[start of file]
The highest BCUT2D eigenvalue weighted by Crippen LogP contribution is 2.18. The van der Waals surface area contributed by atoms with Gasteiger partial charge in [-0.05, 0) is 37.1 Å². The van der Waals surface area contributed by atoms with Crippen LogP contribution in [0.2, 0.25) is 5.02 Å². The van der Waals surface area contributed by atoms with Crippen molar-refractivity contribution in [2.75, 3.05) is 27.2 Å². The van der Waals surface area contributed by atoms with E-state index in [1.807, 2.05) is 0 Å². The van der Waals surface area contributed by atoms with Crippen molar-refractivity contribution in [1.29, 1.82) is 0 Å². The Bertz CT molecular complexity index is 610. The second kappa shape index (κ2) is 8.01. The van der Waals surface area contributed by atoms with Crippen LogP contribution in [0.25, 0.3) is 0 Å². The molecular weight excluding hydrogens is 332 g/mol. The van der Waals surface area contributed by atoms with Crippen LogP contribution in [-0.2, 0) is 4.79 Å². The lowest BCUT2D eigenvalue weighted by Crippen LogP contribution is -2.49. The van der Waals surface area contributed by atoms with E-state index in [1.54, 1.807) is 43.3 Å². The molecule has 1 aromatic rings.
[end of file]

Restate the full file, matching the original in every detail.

The highest BCUT2D eigenvalue weighted by Crippen LogP contribution is 2.18. The van der Waals surface area contributed by atoms with Gasteiger partial charge in [-0.05, 0) is 37.1 Å². The van der Waals surface area contributed by atoms with Crippen LogP contribution in [0.2, 0.25) is 5.02 Å². The van der Waals surface area contributed by atoms with Crippen molar-refractivity contribution in [2.75, 3.05) is 27.2 Å². The van der Waals surface area contributed by atoms with E-state index in [1.807, 2.05) is 0 Å². The van der Waals surface area contributed by atoms with Crippen molar-refractivity contribution in [1.29, 1.82) is 0 Å². The Bertz CT molecular complexity index is 610. The second kappa shape index (κ2) is 8.01. The van der Waals surface area contributed by atoms with Crippen LogP contribution in [0.25, 0.3) is 0 Å². The molecular weight excluding hydrogens is 332 g/mol. The van der Waals surface area contributed by atoms with Crippen LogP contribution in [-0.2, 0) is 4.79 Å². The lowest BCUT2D eigenvalue weighted by Crippen LogP contribution is -2.49. The van der Waals surface area contributed by atoms with E-state index in [1.54, 1.807) is 43.3 Å². The molecule has 1 aromatic rings.